The Wind May Blow / Someday

Here are two beautiful picture books kindly sent for review by Little Tiger

The Wind May Blow
Sasha Quinton and Thomas Hegbrook

With its cut away pages and tender illustrations this is a beautiful book – both visual and verbal – for adults to share with little ones.

The voice is that of an adult speaking to a young child, “On the day you were born the sun rose brilliant and bright and beautiful,” in a place where “the sun rose and kissed your toes as warm roses bloomed in each cheek.”

Time passes, the child grows to face a life that inevitably isn’t all filled with sun and roses: stormy times are likely to occur. 

What’s required then is to stop, pause and take time to breathe deeply 

in the knowledge that you have the inner strength, life skills and whatever is needed to face challenges, overcome adversity and emerge out of the storm. The moon will be there burning brighter down on you and when the sun rises next morning, so too will you. There’s always the possibility of a new beginning.

So goes the seemingly simple, gently affirming wise message of this cleverly designed book with its die-cuts strategically placed throughout.

Altogether a splendid amalgam of words, pictures and design that is just right for many occasions: adults will know when it’s appropriate to revisit this timely picture book after a first reading.

Someday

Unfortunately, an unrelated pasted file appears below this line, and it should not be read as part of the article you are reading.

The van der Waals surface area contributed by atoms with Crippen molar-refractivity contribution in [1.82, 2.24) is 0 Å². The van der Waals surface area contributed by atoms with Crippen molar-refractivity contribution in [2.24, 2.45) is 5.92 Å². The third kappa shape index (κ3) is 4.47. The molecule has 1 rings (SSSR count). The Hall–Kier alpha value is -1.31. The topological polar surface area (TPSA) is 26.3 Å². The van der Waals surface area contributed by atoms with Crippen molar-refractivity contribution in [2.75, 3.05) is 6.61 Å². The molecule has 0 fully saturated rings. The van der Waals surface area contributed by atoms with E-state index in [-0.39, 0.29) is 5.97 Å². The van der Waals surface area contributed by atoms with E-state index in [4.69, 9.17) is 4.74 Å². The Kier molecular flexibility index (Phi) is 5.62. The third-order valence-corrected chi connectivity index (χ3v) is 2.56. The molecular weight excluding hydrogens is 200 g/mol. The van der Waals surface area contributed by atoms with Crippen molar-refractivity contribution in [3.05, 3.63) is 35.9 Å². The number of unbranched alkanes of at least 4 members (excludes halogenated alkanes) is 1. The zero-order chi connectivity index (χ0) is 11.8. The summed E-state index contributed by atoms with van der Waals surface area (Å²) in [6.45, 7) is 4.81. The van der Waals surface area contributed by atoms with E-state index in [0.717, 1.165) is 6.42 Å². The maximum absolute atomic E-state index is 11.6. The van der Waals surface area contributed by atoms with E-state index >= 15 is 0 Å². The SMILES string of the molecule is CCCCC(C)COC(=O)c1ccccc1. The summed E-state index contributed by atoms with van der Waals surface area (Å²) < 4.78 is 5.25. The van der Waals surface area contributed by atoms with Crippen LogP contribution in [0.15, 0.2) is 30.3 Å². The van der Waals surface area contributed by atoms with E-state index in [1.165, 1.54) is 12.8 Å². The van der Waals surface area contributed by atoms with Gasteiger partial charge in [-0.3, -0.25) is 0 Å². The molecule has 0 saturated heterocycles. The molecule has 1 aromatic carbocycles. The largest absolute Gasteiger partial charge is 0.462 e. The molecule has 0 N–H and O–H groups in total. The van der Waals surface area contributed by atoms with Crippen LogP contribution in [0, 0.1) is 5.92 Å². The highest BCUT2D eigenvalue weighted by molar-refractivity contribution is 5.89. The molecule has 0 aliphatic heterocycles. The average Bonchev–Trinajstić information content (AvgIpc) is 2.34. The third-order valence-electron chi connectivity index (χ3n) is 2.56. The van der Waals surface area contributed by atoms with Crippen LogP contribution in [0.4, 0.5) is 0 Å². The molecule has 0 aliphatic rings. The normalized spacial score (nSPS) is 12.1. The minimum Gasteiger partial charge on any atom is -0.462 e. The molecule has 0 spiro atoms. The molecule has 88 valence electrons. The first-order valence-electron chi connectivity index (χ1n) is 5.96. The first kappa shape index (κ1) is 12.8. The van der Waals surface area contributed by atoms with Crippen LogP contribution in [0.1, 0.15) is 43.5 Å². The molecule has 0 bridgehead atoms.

Stephanie Stansbie and Frances Ives

When a little bear cub tells his mother one morning that it wants to be just like her, she likens her little one to a sapling that will soon be a tree. This doesn’t quite satisfy the cub, for that so mummy says, won’t be tomorrow. First they have lots of things to do together – memories to make – of happy hours and days spent frolicking through grassland, jumping over rocks, climbing trees in search of juicy berries, splashing and swimming among fish in the fast-flowing waters.

And all the while growing stronger and learning to cope with things that might at first seem frightening.

Then will come the possibility of meeting a mate and producing a new family. As they sit beneath the branches of a spreading tree, Mummy Bear talks of the cub’s memories acting like the tree’s roots keeping it “strong as you grow and flourish and bloom.” It’s their togetherness that prompts the little cub to express happiness in the here and now, with the promise of many many wonderful tomorrows.

Frances Ives’ illustrations capture the warmth and love between ursine mother and offspring; but as it is with bears, so as this lyrical book implies can it be with human parent and little one: memories to cherish as a child grows up and finds his/her way in the world.